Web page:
By Hindy Dym
Sleep Country Canada Inc. v. Sears Canada Inc., 2017 FC 148 (February 9, 2017).
The Canadian Federal Court recently issued a rare interlocutory injunction to a plaintiff in a trademark case. Interlocutory injunctions are often sought in trademark infringement cases as it can take many months or even years before the case goes to trial. Historically, interlocutory injunctions are notoriously difficult to obtain in trademark infringement cases in Canada because it is hard to prove that the alleged harm is irreparable. In Sleep Country Canada Inc. v. Sears Canada Inc., the Federal Court enjoined Sears Canada Inc. (“Sears”) from using the slogan THERE IS NO REASON TO BUY A MATTRESS ANYWHERE ELSE (the “Sears Slogan”) which Sleep Country Canada Inc. (“Sleep Country”) alleged infringed its registered right in its slogan WHY BUY A MATTRESS ANYWHERE ELSE (the “Sleep Country Slogan”).
Sleep Country was founded in 1994 and since then has been using the Sleep Country Slogan in TV, radio, and other advertising. Sleep Country also owns two trademark registrations for its slogan. In 2016, Sears started using the Sears Slogan. Sleep Country sent Sears a cease-and-desist letter alleging infringement, but Sears refused to stop.
Sleep Country had sought an interim injunction against Sears (i.e., to enjoin Sears up until an interlocutory motion could be decided) but that action was dismissed on the basis that there was no clear evidence of irreparable harm. Sleep Country proceeded with its motion for an interlocutory injunction against Sears pending the outcome of an infringement action. The primary issue in the interlocutory injunction motion was whether Sears’ continued use of its slogan would cause Sleep Country irreparable harm. In reaching the opposite conclusion from the court that heard the interim injunction motion, the Federal Court noted that the record on the interlocutory motion was much more extensive and that the earlier decision did not provide detailed reasons for dismissing the motion.
To obtain an interlocutory injunction, a party must successfully establish three elements: (1) that a serious issue has been raised; (2) that it will suffer irreparable harm if the injunction is not granted; and (3) that the balance of convenience favors the party seeking the injunction. Sears conceded that a serious issue had been raised. The Federal Court found that the balance of convenience favored Sleep Country, in large part because Sears could easily revert to the pre-slogan approach that it had used for years. The Federal Court focused its discussion on the irreparable harm component, the second and most difficult element of the test. The key issue that was analyzed was whether Sleep Country had established with clear and non-speculative evidence that it would suffer harm through confusion, depreciation of goodwill, or loss of distinctiveness until the action would be finally determined. If the harm cannot be quantified or compensated in damages, then it would be considered irreparable.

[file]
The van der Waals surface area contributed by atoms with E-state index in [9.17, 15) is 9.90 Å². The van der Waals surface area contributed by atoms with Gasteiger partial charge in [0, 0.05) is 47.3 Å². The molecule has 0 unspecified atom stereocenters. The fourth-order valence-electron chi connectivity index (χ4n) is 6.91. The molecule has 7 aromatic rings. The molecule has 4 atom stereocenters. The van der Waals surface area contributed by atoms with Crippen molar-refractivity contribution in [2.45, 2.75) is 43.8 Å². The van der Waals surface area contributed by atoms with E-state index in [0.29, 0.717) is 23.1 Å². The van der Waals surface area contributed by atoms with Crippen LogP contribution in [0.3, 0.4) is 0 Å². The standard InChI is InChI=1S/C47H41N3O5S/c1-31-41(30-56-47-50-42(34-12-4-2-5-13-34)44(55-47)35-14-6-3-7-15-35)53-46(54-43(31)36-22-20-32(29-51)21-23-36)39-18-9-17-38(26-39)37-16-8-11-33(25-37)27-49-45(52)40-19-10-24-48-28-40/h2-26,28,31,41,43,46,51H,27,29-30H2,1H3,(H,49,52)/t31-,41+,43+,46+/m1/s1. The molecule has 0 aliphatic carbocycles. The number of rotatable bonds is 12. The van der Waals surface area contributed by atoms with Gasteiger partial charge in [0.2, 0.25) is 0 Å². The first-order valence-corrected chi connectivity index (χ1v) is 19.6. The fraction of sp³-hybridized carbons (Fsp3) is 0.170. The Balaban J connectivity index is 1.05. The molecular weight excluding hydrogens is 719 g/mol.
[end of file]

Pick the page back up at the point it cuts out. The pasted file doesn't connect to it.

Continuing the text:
Sleep Country argued that irreparable harm would be manifest through lost sales that would be impossible to quantify and through depreciation of goodwill and loss of distinctiveness of its slogan which is intangible and also not capable of quantification. In a detailed decision, the Court ultimately found in Sleep Country’s favor.
First, the Court found that there would be a likelihood of confusion until the disposition of the infringement action, given that the phrases are almost identical and convey the same idea, and given that Sleep Country had been using its slogan for over twenty years while Sears had only recently begun using its slogan. The Court specifically noted that in making this determination, it could put itself in the shoes of a “harried consumer” and that expert evidence was not necessary. It further held that the evidence established that the likely confusion would result in lost sales. In addition, the Court found that the evidence established that Sears’ use of its slogan until the trial would cause a loss of distinctiveness of Sleep Country’s slogan. This confusion and loss of distinctiveness would cause a depreciation of goodwill which, the Court held, was not possible to quantify.
Moreover, despite the expert evidence put forth by Sears, the Court found that any lost sales could not be quantified. Apportioning Sleep Country’s lost sales due to Sears’ use of its slogan would require using many variables and adjustments based on data that may not exist and “[a]t some point, the obstacles amount to an impossibility, as the evidence demonstrates is the case here.” The Court distinguished this case from prior cases because it relates to an infringing slogan used as part of a marketing strategy, whereas other cases involved sales of an infringing product where damages might be more easily quantified.
This decision demonstrates that while proving irreparable harm to obtain an interlocutory injunction is difficult, it is not impossible. Until recently, interlocutory injunctions had been far and few between. The first reported decision in many years in a trademark infringement case (apart from counterfeit cases) was in 2015 (Reckitt Benckiser LLC v. Jamieson Laboratories, 2015 FC 215), however the facts of that case were very specific whereas this case has a somewhat more traditional fact pattern. With this holding, the Federal Court may be sending a message that it is prepared to issue pre-trial injunctions upon a satisfactory showing of concrete and non-speculative evidence of irreparable harm, and provides some guidance on how brand owners seeking injunctive relief may frame their arguments and evidence